proper equipment.   
   
MR. RUSSERT:  The President said the meeting would take place in    
Washington early this week.  Do you have anything more definitive, Mr.    
Secretary?   
   
SECRETARY CHRISTOPHER:  No. I think it ought to take place as early as    
possible.  We obviously have some travel problems.  I would say early    
this week is the right estimate, and I would say it will be probably not    
longer than two days; maybe one to two days.   
   
MR. RUSSERT:  Tuesday/Wednesday a pretty good target?   
   
SECRETARY CHRISTOPHER:  Possibly, possibly.   
   
MR. RUSSERT:  Let me turn to, before you go, just a couple quick areas.     
In Russia, we have a very ill President Boris Yeltsin.  His head of    
national security, General Alex Lebed, said yesterday that Russia was    
rudderless, and he was very concerned about who was in control, even    
suggesting who was in control of the nuclear arsenal.  Are you worried    
about Russia?   
   
SECRETARY CHRISTOPHER:  We've got a lot of confidence in President    
Yeltsin and Prime Minister Chernomyrdin.  They're beginning to develop    
constitutional processes there to deal with disability.  I think the    
government there seems to be firmly in the control of President Yeltsin,    
who obviously is somewhat ill but nevertheless managing until he does    
have this surgery.   
   
We've had a lot of contact with Prime Minister Chernomyrdin, who's I    
think an authoritative figure there.  I've met several times in the last    
several days with Foreign Minister Primakov.  Their government is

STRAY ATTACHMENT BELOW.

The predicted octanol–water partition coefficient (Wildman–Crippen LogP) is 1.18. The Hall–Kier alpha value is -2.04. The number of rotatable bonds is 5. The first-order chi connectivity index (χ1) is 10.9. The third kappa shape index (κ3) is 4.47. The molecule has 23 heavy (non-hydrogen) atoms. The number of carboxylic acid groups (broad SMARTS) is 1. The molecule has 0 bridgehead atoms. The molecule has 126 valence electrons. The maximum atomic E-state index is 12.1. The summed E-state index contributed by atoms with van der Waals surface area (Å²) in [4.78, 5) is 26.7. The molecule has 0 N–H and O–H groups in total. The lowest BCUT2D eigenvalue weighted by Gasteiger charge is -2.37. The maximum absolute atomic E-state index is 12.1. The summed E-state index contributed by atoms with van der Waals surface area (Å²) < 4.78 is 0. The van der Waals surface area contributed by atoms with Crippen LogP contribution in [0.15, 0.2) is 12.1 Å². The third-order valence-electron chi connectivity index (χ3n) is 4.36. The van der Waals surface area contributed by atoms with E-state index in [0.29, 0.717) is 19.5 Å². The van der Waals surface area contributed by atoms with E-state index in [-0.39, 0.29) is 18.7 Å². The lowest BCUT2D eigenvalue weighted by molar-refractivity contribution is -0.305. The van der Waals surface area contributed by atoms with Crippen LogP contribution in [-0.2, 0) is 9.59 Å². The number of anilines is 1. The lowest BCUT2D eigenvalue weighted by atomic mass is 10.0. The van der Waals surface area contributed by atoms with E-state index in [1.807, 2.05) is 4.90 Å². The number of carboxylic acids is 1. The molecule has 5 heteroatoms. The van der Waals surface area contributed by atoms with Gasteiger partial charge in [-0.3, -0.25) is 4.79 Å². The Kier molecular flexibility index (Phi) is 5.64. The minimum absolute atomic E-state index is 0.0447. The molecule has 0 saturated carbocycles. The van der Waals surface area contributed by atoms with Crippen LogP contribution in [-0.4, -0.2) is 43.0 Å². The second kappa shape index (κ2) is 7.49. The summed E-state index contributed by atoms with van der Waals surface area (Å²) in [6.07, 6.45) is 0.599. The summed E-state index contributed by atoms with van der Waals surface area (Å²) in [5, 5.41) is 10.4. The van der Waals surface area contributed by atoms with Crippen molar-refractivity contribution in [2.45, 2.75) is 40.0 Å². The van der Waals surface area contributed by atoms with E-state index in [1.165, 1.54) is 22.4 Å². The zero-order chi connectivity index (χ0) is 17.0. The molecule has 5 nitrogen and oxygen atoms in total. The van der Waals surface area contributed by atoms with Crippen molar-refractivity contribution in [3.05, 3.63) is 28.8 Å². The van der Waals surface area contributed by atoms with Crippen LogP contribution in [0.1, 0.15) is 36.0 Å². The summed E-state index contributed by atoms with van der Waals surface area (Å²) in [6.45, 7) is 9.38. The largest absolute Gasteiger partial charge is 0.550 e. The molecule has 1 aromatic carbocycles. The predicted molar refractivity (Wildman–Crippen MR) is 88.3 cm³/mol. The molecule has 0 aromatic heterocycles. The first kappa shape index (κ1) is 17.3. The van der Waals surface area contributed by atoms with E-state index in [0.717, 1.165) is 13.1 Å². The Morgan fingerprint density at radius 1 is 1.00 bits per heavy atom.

functioning, and the people I mentioned are really the ones who are in    
charge.   
   
MR. RUSSERT:  But the head of national security, General Lebed -- that's    
not ominous that he's making these kinds of comments, suggesting that    
the country may be heading for disarray?   
   
SECRETARY CHRISTOPHER:  I don't regard those as authoritative comments    
regarding the Russian system.     
   
MR. RUSSERT:  Before you go, two weeks ago House Speaker Newt Gingrich    
was on this program.  I asked him about the situation in Bosnia.  I want    
to show you a tape of what he had to say.   
   
(Tape plays)     
   
MR. GINGRICH:  "So it's all a matter of semantics.  The American people    
should expect the young men and women in uniform will be in Bosnia, I    
believe, after the election, I think, and after December 20.  I think    
that's a fact.  I think the Administration would be much more honest and    
candid if it just said that, and then planned according to the. . ."   
   
MR. RUSSERT:  Is Speaker Gingrich right?   
   
SECRETARY CHRISTOPHER:  Speaker Gingrich may or may not be right.  That    
decision has not been made.  NATO will examine whether or not it's    
necessary to have some force in Bosnia after IFOR leaves.  IFOR will    
leave --   
   
MR. RUSSERT:  The International Force.